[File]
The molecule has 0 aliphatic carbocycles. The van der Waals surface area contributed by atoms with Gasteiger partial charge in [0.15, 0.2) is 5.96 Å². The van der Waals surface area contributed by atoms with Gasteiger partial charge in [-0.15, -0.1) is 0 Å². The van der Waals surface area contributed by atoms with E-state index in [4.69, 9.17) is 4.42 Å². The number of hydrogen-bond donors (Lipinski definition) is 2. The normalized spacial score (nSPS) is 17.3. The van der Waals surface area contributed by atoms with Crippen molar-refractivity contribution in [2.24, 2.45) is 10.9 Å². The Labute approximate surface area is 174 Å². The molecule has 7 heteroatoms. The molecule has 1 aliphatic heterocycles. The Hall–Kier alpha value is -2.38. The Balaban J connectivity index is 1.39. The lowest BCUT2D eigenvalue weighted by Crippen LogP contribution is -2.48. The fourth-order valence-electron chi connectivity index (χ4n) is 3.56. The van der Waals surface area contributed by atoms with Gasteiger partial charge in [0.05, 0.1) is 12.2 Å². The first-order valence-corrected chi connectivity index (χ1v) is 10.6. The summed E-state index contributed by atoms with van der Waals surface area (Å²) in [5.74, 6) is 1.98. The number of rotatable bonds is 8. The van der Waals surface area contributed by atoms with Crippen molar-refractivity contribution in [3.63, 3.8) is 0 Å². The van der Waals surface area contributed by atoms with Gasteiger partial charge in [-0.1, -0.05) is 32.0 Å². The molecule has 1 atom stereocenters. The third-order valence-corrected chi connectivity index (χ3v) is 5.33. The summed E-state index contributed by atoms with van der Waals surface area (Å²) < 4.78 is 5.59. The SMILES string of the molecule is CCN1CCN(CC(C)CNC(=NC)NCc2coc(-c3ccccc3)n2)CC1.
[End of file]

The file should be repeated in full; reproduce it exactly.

The molecule has 0 aliphatic carbocycles. The van der Waals surface area contributed by atoms with Gasteiger partial charge in [0.15, 0.2) is 5.96 Å². The van der Waals surface area contributed by atoms with Gasteiger partial charge in [-0.15, -0.1) is 0 Å². The van der Waals surface area contributed by atoms with E-state index in [4.69, 9.17) is 4.42 Å². The number of hydrogen-bond donors (Lipinski definition) is 2. The normalized spacial score (nSPS) is 17.3. The van der Waals surface area contributed by atoms with Crippen molar-refractivity contribution in [2.24, 2.45) is 10.9 Å². The Labute approximate surface area is 174 Å². The molecule has 7 heteroatoms. The molecule has 1 aliphatic heterocycles. The Hall–Kier alpha value is -2.38. The Balaban J connectivity index is 1.39. The lowest BCUT2D eigenvalue weighted by Crippen LogP contribution is -2.48. The fourth-order valence-electron chi connectivity index (χ4n) is 3.56. The van der Waals surface area contributed by atoms with Gasteiger partial charge in [0.05, 0.1) is 12.2 Å². The first-order valence-corrected chi connectivity index (χ1v) is 10.6. The summed E-state index contributed by atoms with van der Waals surface area (Å²) in [5.74, 6) is 1.98. The number of rotatable bonds is 8. The van der Waals surface area contributed by atoms with Crippen molar-refractivity contribution in [3.63, 3.8) is 0 Å². The van der Waals surface area contributed by atoms with Gasteiger partial charge in [-0.1, -0.05) is 32.0 Å². The molecule has 1 atom stereocenters. The third-order valence-corrected chi connectivity index (χ3v) is 5.33. The summed E-state index contributed by atoms with van der Waals surface area (Å²) < 4.78 is 5.59. The SMILES string of the molecule is CCN1CCN(CC(C)CNC(=NC)NCc2coc(-c3ccccc3)n2)CC1.